Paul Haggis has directed two theatrical features since 2004: the divisive, Oscar-winning Crash, and the far less-seen In the Valley of Elah. This weekend he returns with The Next Three Days, which stars Russell Crowe and Elizabeth Banks in a remake of the French thriller Pour elle, aka Anything For Her.
When Lara Brennan (Elizabeth Banks), the wife of family man professor John Brennan (Russell Crowe) is arrested for murder, the family is shocked. Evidence damns Lara to a conviction, and as John struggles to raise the couple’s son (Ty Simpkins), he comes to a decision: he’ll break his wife out of prison. So, what are your thoughts on The Next Three Days? Is it an effective thriller, or a soggy, too-lengthy play on emotion? As usual with these posts, spoilers follow after the break.
As far as I’m concerned, for two effective acts Russell Crowe and Paul Haggis subvert the image of the movie star who can instantly concoct and execute a complex plan that will thwart authority and reunite the family. In other words: John Brennan discovers that breaking someone out of prison is really, really difficult, and Russell Crowe turns in a very good performance as a guy who might not be up to the task he’s set for himself.
Paul Haggis gets some great detail on screen. He uses Liam Neeson in one scene (just one!) to explain exactly how difficult the prison break would be, and just how much it would cost. (A detail that a lot of similar films just gloss over.) There are other great character actor appearances, too, like the RZA, Kevin Corrigan and Daniel Stern, and for me they kept the film moving and interesting. I was quite caught up in the film’s portrait of the changing priorities of John Brennan, and the way it showed how he was desperate to be reunited with his wife.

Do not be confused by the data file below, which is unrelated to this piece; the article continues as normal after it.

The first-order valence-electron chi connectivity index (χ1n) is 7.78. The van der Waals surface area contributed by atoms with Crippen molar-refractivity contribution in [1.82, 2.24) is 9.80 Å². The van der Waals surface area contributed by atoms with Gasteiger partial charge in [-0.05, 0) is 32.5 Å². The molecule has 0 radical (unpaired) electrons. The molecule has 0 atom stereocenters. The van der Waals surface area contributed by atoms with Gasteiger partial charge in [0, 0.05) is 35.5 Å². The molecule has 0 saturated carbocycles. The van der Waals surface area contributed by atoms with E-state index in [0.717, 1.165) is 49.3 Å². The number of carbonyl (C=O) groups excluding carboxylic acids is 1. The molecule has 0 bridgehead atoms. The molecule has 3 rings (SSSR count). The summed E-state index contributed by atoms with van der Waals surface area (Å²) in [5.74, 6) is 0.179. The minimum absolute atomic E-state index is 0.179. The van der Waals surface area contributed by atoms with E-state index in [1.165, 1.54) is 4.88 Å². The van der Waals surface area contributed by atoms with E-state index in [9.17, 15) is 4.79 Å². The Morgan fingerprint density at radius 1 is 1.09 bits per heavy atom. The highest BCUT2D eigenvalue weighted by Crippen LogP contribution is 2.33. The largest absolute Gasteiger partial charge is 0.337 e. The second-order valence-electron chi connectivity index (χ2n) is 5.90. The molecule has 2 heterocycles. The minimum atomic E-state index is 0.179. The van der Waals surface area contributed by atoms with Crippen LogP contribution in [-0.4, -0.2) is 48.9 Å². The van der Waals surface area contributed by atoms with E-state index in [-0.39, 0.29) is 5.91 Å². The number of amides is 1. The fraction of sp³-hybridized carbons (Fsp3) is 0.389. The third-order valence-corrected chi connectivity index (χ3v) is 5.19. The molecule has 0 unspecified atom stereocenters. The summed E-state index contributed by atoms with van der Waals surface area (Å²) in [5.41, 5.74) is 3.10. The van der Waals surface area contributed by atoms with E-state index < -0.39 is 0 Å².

But eventually the prison break has to go into action, and there’s a point where, to me, the film becomes too much of a circumstantial action film — the action feels as ill-motivated as the conviction of Lara Brennan — and the tension drained away. Brennan never becomes an all-out action hero, but suddenly the cops on his tail are either preternaturally smart or not thinking at all, and much of the third act feels like it belongs in a slightly different film.
Plus, there’s a sort of coda that reveals the real details of the crime for which Lara is convicted that bugged me like crazy. It’s not there for the characters; it exists only for the audience, just to make us feel good about how the film ends. Schmaltz, pure and simple.
So what did you think about The Next Three Days? Does the film work as a thriller, and/or as a character piece? Were you just happy to see Olivia Wilde as the hot mom that a weaker man would have paid more attention to? Sound off in the comments, and spoil away.Cool Posts From Around the Web: